Book Reviews: Quiet Faith

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Quiet Faith: An Introvert’s Guide to Spiritual Survival by Judson Edwards (Smyth & Helwys)

book edwards200You won’t hear readers shouting about Judson Edwards’ latest book. People who love Quiet Faith: An Introvert’s Guide to Spiritual Survival aren’t the shouting type. But rest assured, this book will give shy Christians the courage to stand up and do what needs to be done—especially when it comes to living out their faith.

This book is for you if you’re the kind of Christian who’s ever pulled into the church parking lot and tried to figure out how to walk from the car to your pew while encountering as few people as possible. It’s for you if you’ve ever felt embarrassed (for multiple reasons) in the presence of fellow Christians who can buttonhole-for-Jesus cab drivers, waitresses and airplane-seat companions. And, as much as you’d like to deny it, it’s for you if you’re the opposite of all that, too.

Quiet Faith provides helpful insight and guidance on multiple levels, but here are some of my favorites:

• Edwards describes the strengths and gifts introverts bring to the church.

• To counter Christian amnesia and spiritual vertigo, he stakes out four signposts that define the “heart of our life in Christ”—grace, faith, gratitude and humility. Those signposts are beautiful, profound, uplifting.

• He’s bold enough to discuss the sometimes-apparent silence of God, the reasons some people have left the church, the challenge (and opportunity) of doubt, and how to live quietly yet faithfully in a loud world. His candor inspires introverts.

This is Edwards’ 11th book and my favorite. Before I finished, I knew I’d read it again and again—and follow Jesus a bit more faithfully each time.

Marv Knox, editor

Baptist Standard & CommonCall


The Prayer Box by Lisa Wingate (Tyndale)

book wingate200Lisa Wingate sets The Prayer Box in Fairhope on North Carolina’s Outer Banks, where 91-year-old Iola Anne Poole lives alone in Benoit House, a stately but aging mansion. When Tandi Reese flees her abusive husband in Texas, she heads to Fairhope, home of her late grandparents and the only place she ever felt loved.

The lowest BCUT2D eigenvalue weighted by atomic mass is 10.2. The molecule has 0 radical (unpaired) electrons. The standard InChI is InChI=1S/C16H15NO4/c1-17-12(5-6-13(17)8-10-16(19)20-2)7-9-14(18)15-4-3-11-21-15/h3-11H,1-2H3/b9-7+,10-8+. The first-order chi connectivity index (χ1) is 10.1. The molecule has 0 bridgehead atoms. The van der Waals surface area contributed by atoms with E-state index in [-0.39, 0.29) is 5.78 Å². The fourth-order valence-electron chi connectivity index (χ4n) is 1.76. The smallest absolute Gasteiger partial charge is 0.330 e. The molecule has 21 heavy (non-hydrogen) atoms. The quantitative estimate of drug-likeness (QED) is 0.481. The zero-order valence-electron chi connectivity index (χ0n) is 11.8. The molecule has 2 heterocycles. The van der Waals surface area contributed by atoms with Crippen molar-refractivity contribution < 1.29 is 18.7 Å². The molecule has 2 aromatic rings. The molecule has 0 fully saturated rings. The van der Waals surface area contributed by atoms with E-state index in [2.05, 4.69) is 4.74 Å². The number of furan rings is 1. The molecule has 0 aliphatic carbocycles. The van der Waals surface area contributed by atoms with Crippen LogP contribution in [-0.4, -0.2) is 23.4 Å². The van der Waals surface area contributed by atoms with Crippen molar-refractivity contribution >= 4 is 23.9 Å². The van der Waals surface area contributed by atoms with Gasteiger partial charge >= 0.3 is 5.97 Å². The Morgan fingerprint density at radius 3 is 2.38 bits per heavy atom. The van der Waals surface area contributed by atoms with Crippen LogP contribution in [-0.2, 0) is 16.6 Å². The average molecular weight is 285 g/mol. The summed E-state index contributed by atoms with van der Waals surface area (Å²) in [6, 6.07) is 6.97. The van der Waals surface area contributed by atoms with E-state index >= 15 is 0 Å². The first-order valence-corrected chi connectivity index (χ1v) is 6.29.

Destitute, Tandi and her two children rent Mrs. Poole’s guest cottage. A few days later, she finds her landlady napping, only to realize she is dead. The reclusive woman leaves her home to the church, and the pastor asks Tandi to clean Benoit House in exchange for rent. The young woman discovers a closet full of boxes. Curious, she opens one and begins reading the letters inside.  Only they aren’t letter,s but 80-plus years of prayers. As Tandi pours over the papers, she learns the secrets of a soul who generously gave her resources and prayers. Seeing herself, she gradually opens to the healing of friendship, grace and love.

Although not a quick read, Wingate has penned a delicate yet powerful story in The Prayer Box. The author’s end-note encourages writing prayers, placing them in a box, closing the lid, and letting them go with trust in the Father, just as Iola Anne did for a lifetime.

Kathy Hillman, first vice president

Baptist General Convention of Texas


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